An AFC government will reduce VAT to 12%

Dear Editor,

The Alliance For Change (AFC) would like to reiterate its position that the PPP’s VAT remains one of the principal burdens on the people.  The PPP has made the VAT into their primary revenue source, and the outcome has been more wasteful spending and extravagance and a higher combination of income tax and VAT tax burden on the workers.  Unfortunately, the economists of the PPP failed the nation by not informing the people that these higher rates of tax would increase losses in economic output.  These higher taxes along with poor public policy are some of the principal reasons for the crowding out of private investment in Guyana, thus stifling the economic growth of the nation.

Why did the Jagdeo government never experience a growth rate of 7% or more to migrate Guyana from its perpetual state of overwhelming poverty for the masses?  Increasing taxes reduces economic growth opportunities and this is exactly what the PPP did with the introduction of a cash-gouging VAT rate. The AFC is not against VAT, we are against the high tax rates.

In 2007, when the PPP experienced a windfall of $13 billion increase in tax revenue as a result of the introduction of VAT and its sister excise tax, they chose not to make the tax cash neutral by reducing the rate.  They introduced the VAT with the promise of cash neutrality, but never delivered on their promise. This tax and spend policy, is an extremely irrational, self-defeating public policy that is just not sustainable in the long run, and it takes a leader with limited vision to pursue such a public policy.

The smarter thing to have done was to restore long-term fiscal integrity and push for the 7% economic growth that was experienced under Asgar Ally with a balanced combination of spending reductions, tax cuts and incentivization of the private sector to drive economic expansion.  The AFC has made it absolutely clear that we will cut the size of the national budget and will offer the following tax reduction as outlined in our Action Plan to the workers so their pay checks can stretch further:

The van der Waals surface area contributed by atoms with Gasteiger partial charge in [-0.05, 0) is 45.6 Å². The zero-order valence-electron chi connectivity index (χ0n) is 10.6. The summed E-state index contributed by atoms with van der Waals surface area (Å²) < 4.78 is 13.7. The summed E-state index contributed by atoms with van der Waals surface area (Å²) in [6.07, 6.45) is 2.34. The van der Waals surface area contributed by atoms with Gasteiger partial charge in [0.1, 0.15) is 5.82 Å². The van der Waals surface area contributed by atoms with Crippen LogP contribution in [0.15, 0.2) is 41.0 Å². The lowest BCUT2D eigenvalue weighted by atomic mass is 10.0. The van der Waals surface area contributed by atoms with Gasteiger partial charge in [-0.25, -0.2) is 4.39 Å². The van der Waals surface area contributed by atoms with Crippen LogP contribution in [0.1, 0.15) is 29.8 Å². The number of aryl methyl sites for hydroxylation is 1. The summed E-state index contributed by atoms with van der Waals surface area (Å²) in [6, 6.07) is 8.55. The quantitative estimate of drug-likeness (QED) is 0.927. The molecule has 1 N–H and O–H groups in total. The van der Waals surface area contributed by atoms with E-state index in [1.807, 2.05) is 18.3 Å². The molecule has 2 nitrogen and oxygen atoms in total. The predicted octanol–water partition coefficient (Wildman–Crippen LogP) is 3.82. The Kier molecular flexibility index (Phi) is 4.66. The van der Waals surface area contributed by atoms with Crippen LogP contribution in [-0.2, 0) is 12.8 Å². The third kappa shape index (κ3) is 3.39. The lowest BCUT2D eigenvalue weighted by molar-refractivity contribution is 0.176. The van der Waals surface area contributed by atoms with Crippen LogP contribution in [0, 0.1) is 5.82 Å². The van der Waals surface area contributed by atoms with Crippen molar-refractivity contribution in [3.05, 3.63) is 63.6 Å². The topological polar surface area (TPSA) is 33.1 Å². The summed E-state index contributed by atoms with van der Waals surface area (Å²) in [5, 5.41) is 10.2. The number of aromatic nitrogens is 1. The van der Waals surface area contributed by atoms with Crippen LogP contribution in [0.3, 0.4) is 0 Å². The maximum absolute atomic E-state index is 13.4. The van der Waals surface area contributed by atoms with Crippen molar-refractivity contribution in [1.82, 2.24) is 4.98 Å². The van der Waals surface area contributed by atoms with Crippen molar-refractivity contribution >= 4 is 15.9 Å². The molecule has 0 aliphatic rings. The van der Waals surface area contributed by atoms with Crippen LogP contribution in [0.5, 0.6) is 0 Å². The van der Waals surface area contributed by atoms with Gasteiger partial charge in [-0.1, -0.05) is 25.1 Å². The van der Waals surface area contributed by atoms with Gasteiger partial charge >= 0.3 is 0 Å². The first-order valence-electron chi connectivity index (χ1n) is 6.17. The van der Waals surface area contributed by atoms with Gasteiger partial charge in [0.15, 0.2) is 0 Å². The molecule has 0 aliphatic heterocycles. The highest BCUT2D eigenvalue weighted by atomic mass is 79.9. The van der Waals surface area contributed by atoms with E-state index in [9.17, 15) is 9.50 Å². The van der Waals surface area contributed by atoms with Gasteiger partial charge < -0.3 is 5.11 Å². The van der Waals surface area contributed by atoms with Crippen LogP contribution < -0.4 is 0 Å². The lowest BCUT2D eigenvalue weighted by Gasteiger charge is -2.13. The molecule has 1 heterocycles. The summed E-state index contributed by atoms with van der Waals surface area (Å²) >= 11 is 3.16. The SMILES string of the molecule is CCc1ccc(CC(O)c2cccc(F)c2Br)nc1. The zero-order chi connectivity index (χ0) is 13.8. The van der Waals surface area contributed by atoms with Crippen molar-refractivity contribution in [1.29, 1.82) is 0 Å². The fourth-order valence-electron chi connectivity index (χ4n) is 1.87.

1.  reduce VAT from 16% as it is under the PPP to 12% on the first day in office;

2.  reduce the PAYE for workers from 33.3% as it is under the PPP to 25% in the first term;

3.  increase the PAYE tax threshold from $40k as it is under the PPP to $50k in the first month in office.

In addition to this our presidential candidate Mr Ramjattan is about to announce that an AFC government would give a very substantial increase in salaries (actual percentage) to all public servants – soldiers, police, teachers, nurses, workers in government departments, cleaners, etc. But even if I am to discount the salary increases as proposed by Ramjattan and just focus on the other tax measures we have already publicly announced that we would introduce in office, the AFC’s tax measures are far superior for workers to what the PPP currently has on offer.

When I was in Guyana, I met a teacher who earns $51,853.00 and she confessed she was better paid than most Guyanese. I shall use her salary to show how under an AFC government she will still be paying 58% less taxes than under a PPP government, and this will generally be the story for all the other grades of workers – and we have not even included the Ramjattan proposed salary increase:

 

 

 

 

 

 

 

 

 

 

 

We estimate that each additional billion of revenue that the PPP collects in tax, it costs the local private economy at least $2 billion, comprising $1 billion in taxes and $1 billion in lost GDP.  Most academics recommend the VAT, but at a lower rate.

Yours faithfully,
Sasenarine Singh

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